Wednesday, April 28, 2010

A Summer with Shakespeare

I am getting a little ahead of myself, but I have to say I was inspired today after reading chapter 30 in Karen Andreola's book, The Charlotte Mason Companion. It basically encouraged reading/listening to Shakespeare even in the elementary ages because of its universal themes.

I love Shakespeare. My college essay was about Shakespeare, the fact that I felt part of something greater than myself when I read it. As a 7/8 Literature teacher, I suggested to our team that we teach Taming of the Shrew to our 7th graders, and many of the teachers and parents balked. "It's too hard!" "They'll never understand iambic pentameter!" "The subjects are above their life experiences!"

But the kids loved it. We acted it out in class (it is a play, after all), we studied about the Elizabethan theater and Shakespeare's life, we memorized monologues, we did group activities of modernizing scenes for today's culture, and we watched the movie 10 Things I Hate About You, which is essentially the story set in present day. At the end of the year, my 7th graders said it was their favorite unit.

Introducing Shakespeare to 7th graders was a stretch, so I never even considered reading it with a 1st or 3rd grader! But "if a child is brought up with an early appreciation of Shakespeare, if Shakespeare becomes a natural part of his educational life, he will not be apprehensive about Shakespeare in his high school years. He will not feel that he is studying, but rather that he is delving into the plays." (p.127) Younger students can read Shakespeare's dramas in E. Nesbit's book "Beautiful Stories from Shakespeare for Children", which is intended for children as young as 6! I plan to get that book for Chloe and start this summer. For Ellie, Andreola recommends "Tales from Shakespeare" by Charles and Mary Lamb, one of the first retellings of his plays written for children about age 10.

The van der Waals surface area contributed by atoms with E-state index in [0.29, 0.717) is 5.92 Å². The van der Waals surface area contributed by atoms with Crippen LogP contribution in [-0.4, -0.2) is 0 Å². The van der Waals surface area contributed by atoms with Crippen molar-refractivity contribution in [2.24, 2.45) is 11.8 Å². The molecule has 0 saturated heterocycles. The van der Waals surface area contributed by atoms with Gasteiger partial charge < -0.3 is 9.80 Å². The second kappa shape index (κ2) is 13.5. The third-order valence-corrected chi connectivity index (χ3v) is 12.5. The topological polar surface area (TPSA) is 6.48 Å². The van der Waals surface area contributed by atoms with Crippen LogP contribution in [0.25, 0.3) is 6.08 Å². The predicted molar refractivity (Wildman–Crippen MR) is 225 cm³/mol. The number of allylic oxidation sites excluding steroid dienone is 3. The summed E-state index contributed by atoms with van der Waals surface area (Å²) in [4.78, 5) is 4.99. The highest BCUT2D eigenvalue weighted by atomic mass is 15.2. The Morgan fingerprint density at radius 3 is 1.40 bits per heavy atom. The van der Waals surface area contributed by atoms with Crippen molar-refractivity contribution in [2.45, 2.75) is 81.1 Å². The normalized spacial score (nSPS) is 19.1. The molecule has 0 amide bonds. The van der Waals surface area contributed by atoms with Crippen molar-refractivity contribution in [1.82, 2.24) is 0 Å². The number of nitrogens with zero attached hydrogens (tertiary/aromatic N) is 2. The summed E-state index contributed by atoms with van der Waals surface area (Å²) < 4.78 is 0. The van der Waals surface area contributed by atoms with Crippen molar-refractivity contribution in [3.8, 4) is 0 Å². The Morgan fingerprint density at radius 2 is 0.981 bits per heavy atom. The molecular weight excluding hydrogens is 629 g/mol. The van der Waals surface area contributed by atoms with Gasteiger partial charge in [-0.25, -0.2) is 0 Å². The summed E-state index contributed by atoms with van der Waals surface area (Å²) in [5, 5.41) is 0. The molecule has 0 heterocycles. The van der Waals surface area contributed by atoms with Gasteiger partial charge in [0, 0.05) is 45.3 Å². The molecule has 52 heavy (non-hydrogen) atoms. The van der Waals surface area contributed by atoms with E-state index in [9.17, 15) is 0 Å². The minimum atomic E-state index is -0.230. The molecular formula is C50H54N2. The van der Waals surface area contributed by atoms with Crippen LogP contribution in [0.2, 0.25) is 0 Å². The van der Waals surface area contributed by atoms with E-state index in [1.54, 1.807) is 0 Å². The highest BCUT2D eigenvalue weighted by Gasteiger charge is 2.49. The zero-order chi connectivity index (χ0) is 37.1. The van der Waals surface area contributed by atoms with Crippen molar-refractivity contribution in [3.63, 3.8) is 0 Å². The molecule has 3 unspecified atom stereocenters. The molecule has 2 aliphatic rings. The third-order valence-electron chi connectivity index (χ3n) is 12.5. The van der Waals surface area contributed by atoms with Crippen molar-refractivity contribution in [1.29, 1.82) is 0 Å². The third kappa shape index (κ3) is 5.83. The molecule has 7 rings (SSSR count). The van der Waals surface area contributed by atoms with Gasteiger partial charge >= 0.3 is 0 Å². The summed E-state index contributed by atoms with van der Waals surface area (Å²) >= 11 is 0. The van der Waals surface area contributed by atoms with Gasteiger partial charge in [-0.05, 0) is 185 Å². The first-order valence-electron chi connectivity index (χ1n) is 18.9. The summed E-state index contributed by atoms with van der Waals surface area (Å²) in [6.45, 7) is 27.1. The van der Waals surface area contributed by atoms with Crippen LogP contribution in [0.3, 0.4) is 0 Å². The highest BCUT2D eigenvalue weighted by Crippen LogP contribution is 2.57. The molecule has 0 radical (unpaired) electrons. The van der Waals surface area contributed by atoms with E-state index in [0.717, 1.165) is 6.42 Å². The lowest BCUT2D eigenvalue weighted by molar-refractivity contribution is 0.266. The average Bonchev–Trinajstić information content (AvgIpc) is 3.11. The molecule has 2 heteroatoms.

So why Shakespeare? His plays are universal. He overflows with ideas of "goodness, pity, generosity, courage, and love," and "in the lines of his plays, he metes out morsels of proverbs spoken by his characters, who entertain us thoroughly. . . His characters, as in real life, are often a mix of virtue and sinfulness . . . Shakespeare was not of an age but for all time" (p. 230). "As the Bible tells us all we need to know about God, Shakespeare tells us some things we ought to know about man. Shakespeare's plays are performed everywhere in the English-speaking world. Can a person who has no knowledge of Shakespeare be considered well-educated?" (p. 232) Well, that's a discussion for another day, but I am certainly on board!

How to start? Andreola suggests 4 things. First, read aloud the story of one of the comedies, maybe during one or 2 morning or bedtime readings. Second, borrow or purchase a Shakespare play on video and discuss it. Third, for grades 1-8, experience one play a year without notes or academic comments. Start with one of the lighter plays, like the comedies. Fourth, listen to professional actors read the text of a play on CD in the original language. The variety of voices and musical interludes stimulate their imaginations.

I don't expect my kids to "get" every nuance of every line, but I know that letting them hear, read, and become familiar with Shakespeare will give them a taste of one of the finer things in life. Homeschool or not, I want to do a summer with Shakespeare with the kids. Perhaps "A Midsummer Night's Dream?"

1 comment:

Heather said...

What a great idea. It sounds like a fun summer!